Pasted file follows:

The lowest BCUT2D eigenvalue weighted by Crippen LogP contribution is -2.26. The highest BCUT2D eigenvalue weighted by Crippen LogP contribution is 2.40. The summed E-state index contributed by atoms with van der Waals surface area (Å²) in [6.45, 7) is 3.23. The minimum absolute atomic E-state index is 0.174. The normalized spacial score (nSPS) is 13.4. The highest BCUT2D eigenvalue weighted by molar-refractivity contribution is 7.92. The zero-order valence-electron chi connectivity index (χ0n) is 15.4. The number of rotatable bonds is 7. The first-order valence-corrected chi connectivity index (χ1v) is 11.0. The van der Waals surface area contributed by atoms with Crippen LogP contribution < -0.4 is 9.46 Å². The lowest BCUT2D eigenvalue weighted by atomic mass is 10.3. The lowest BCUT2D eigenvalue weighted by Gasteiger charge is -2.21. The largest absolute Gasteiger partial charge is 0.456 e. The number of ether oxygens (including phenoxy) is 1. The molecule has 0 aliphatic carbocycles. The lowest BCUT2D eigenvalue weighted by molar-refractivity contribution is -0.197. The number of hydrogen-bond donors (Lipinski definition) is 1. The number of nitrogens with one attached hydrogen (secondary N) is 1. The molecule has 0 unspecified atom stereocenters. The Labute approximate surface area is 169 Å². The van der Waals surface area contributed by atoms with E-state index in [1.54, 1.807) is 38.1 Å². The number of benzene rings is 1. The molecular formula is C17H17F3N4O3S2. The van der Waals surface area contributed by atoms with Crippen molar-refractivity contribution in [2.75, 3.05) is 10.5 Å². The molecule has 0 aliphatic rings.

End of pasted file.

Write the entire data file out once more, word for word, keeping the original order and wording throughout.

The lowest BCUT2D eigenvalue weighted by Crippen LogP contribution is -2.26. The highest BCUT2D eigenvalue weighted by Crippen LogP contribution is 2.40. The summed E-state index contributed by atoms with van der Waals surface area (Å²) in [6.45, 7) is 3.23. The minimum absolute atomic E-state index is 0.174. The normalized spacial score (nSPS) is 13.4. The highest BCUT2D eigenvalue weighted by molar-refractivity contribution is 7.92. The zero-order valence-electron chi connectivity index (χ0n) is 15.4. The number of rotatable bonds is 7. The first-order valence-corrected chi connectivity index (χ1v) is 11.0. The van der Waals surface area contributed by atoms with Crippen LogP contribution < -0.4 is 9.46 Å². The lowest BCUT2D eigenvalue weighted by atomic mass is 10.3. The lowest BCUT2D eigenvalue weighted by Gasteiger charge is -2.21. The largest absolute Gasteiger partial charge is 0.456 e. The number of ether oxygens (including phenoxy) is 1. The molecule has 0 aliphatic carbocycles. The lowest BCUT2D eigenvalue weighted by molar-refractivity contribution is -0.197. The number of hydrogen-bond donors (Lipinski definition) is 1. The number of nitrogens with one attached hydrogen (secondary N) is 1. The molecule has 0 unspecified atom stereocenters. The Labute approximate surface area is 169 Å². The van der Waals surface area contributed by atoms with E-state index in [1.54, 1.807) is 38.1 Å². The number of benzene rings is 1. The molecular formula is C17H17F3N4O3S2. The van der Waals surface area contributed by atoms with Crippen molar-refractivity contribution in [2.75, 3.05) is 10.5 Å². The molecule has 0 aliphatic rings.